Karissa O’Reilly, a high school librarian and 2020 Syracuse University iSchool graduate, was recently honored by the state of New York for her work fighting censorship and providing children with access to LGBTQ+ books. New York State Comptroller Thomas DiNapoli chose O’Reilly for the honor and interviewed her in June during Pride Month as part of “Books Unbanned: Ensuring Youth Access to LGBTQ+ Books.” (O’Reilly’s segment begins at 22:00.)

“There are many, many librarians doing the exact same work as me. Most of us, really,” says O’Reilly. “By nature, we are protectors of free speech, guardians of the world’s stories. It is only natural that when the stories that represent marginalized communities are challenged, we would step up to protect those stories.”

O’Reilly works as a library media specialist at Carmel High School in Carmel, New York and serves as advocacy chair for the School Library Media Specialists of Southeastern New York. She advocates for bills that would mandate media literacy education in the state’s K-12 curriculum, as well as policy changes that better protect intellectual freedom.

“What our country needs more than anything is for the majority of our population to be media literate,” says O’Reilly. “Information comes at us at a more rapid pace than ever before. It’s becoming increasingly difficult to make up our own minds about things when information is being filtered specifically for us based on our already preconceived ideas. Or when our neighbor’s Facebook posts hold as much value as a Washington Post headline.”

Protecting Students’ Rights

O’Reilly’s school district made headlines last fall when the board of education voted to keep the book Gender Queer in the district’s libraries, a vote O’Reilly supports. She and her district’s leaders have faced backlash since the decision. 

“We have some conservative extremists in our community who loudly and publicly objected to certain books in my collection,” she says. “I was called many names, my photo and contact information were posted online and people were encouraged to reach out to me to tell me what a ‘perverse’ person I am.”

O’Reilly credits Syracuse University for helping her handle the intense scrutiny. On her very first day in her first class over Zoom as a student at Syracuse, O’Reilly got a copy of the Library Bill of Rights. Her professor sent one to each student and asked them to put it somewhere they would see it every day. Four years later, she still remembers that moment and says she has worked hard to uphold the values in that bill.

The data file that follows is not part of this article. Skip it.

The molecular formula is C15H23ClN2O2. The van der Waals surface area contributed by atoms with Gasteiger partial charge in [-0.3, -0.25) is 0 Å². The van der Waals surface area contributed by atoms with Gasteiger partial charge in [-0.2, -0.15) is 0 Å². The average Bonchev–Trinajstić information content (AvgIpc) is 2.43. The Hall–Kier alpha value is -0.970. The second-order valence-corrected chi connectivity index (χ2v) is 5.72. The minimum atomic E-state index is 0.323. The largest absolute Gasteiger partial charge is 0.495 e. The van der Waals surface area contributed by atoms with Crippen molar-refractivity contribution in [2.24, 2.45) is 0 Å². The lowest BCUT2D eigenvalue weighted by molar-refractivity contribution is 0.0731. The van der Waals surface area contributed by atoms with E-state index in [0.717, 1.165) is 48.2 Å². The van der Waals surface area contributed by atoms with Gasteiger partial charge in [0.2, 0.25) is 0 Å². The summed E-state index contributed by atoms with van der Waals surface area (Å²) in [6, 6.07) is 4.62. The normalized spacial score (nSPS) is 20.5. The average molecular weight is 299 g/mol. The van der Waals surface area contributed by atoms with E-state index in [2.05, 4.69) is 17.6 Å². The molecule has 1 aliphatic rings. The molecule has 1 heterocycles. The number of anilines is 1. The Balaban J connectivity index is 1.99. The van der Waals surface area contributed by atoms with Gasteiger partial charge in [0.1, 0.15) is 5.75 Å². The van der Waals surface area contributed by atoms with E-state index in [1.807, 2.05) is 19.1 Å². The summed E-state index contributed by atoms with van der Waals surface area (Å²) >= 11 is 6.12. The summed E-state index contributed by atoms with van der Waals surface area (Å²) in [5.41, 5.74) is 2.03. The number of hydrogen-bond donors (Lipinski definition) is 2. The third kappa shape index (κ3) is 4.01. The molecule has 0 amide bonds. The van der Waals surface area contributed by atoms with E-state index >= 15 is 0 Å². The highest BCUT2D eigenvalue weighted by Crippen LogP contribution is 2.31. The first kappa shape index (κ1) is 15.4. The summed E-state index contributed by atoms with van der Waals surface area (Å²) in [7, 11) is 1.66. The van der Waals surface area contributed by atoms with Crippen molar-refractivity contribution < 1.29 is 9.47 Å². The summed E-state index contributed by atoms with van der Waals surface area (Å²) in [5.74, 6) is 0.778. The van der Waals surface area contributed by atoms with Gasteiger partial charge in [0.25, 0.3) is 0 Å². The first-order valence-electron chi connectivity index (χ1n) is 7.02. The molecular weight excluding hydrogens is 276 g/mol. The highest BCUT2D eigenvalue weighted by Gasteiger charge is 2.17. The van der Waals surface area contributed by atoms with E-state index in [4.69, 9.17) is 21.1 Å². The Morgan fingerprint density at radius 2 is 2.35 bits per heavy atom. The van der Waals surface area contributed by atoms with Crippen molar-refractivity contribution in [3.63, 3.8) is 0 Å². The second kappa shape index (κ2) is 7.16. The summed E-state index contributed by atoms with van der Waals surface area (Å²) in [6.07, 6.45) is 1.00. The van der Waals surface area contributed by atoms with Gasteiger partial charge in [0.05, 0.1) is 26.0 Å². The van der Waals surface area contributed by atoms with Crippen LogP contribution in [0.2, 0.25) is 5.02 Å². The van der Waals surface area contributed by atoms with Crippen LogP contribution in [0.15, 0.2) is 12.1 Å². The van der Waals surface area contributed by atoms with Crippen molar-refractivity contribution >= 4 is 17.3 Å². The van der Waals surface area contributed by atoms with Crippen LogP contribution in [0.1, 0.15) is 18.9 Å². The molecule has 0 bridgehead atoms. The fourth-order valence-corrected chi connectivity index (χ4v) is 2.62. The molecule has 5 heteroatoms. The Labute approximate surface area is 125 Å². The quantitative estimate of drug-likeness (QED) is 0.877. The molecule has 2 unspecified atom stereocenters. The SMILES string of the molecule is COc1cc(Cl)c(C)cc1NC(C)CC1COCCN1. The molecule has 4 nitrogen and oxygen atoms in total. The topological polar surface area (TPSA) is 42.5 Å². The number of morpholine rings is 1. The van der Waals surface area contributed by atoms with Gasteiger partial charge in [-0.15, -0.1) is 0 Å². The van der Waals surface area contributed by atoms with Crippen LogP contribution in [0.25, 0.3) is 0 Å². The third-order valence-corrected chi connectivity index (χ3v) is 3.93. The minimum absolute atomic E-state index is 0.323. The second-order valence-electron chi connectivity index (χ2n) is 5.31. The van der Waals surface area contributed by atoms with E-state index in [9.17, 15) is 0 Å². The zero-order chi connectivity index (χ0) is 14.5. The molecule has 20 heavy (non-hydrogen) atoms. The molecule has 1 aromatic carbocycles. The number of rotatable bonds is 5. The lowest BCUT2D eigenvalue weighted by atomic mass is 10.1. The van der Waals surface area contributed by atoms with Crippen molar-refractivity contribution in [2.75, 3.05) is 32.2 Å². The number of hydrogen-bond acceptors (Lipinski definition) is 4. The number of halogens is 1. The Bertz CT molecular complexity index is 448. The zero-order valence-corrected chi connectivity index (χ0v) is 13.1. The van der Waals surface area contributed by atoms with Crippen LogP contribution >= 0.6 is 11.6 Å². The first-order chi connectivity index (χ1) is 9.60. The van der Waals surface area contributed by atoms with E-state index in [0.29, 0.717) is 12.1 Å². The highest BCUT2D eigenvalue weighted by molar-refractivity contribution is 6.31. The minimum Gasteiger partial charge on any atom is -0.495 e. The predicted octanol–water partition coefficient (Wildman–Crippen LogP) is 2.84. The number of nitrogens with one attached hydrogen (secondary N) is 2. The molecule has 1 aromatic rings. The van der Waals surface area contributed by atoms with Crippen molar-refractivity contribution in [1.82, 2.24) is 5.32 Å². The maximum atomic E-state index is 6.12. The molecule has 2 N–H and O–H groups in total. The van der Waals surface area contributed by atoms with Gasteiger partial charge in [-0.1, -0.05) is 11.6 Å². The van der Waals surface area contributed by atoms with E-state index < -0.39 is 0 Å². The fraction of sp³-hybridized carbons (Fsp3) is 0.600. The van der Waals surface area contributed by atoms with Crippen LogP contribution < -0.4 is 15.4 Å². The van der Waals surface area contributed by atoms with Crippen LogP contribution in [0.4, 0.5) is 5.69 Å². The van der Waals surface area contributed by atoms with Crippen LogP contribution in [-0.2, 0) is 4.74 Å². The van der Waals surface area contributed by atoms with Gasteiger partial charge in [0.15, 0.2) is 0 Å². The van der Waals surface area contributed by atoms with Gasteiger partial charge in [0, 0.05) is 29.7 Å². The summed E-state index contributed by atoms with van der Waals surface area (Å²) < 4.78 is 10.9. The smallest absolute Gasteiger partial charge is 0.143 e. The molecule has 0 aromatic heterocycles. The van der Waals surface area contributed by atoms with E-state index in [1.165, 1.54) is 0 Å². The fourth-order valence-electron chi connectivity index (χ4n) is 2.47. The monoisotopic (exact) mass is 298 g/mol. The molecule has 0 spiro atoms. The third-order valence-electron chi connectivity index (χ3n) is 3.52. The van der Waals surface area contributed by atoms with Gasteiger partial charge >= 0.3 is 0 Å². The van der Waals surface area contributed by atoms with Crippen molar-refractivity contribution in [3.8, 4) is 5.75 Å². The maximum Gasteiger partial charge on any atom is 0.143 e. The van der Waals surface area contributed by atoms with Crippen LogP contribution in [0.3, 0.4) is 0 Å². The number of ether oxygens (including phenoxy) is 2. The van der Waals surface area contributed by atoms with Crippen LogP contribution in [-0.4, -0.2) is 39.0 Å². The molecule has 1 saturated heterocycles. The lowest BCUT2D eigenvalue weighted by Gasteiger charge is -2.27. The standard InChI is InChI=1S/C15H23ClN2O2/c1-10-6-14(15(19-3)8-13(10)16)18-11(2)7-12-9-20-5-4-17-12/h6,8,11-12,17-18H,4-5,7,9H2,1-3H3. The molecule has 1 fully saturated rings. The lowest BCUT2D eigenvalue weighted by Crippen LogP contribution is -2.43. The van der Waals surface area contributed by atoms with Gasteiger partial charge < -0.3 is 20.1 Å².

“Knowing I have a duty to uphold those values – and that librarians everywhere are fighting the same fight and have been throughout history – has been one of the many things that has made it easy to work towards protecting my students’ rights,” she says.

O’Reilly received the master’s degree award from Syracuse her graduating year. She credits the following classes at Syracuse for being instrumental in her career:

  • “IST 613 (Library Planning, Marketing and Assessment) was crucial in showing me how to effectively plan my space and my programs so that they would serve my students as well as possible.”
  • “IST 663 (Motivating 21st Century Learning) and IST 564 (Accessible Library and Info Services) majorly informed my teaching style and how I think about differentiation when planning instruction and library services.”

‘Little Reader’

O’Reilly has always been passionate about books, but she didn’t always feel the same about libraries. As a child, she was a voracious reader, but she didn’t spend much time in libraries. They intimidated her, and she didn’t understand their value. Still, she read so much that her grandmother had a special nickname for her.

“My grandma’s friend thought my name was ‘Rita’ for a little while because she used to call me her ‘little reader’ with her New Jersey accent,” says O’Reilly. 

That’s why O’Reilly is so determined to help young students love reading as much as she does. She also wants the library to be a safe, welcoming, inclusive place without the intimidation factor that she felt as a child. To do that, she wants to host more community-building events and create a media literacy course.

Despite the backlash she has faced in the past year, O’Reilly says she still loves her job and is thankful for the education she received at Syracuse. 

“When I first started my MLIS program, I wasn’t sure if I’d end up in a school or public library,” she says. “But I’m so, so glad I chose schools. The kids make me laugh every single day. They’re just so full of life and good, positive energy. I come home with happy stories to tell every single day.”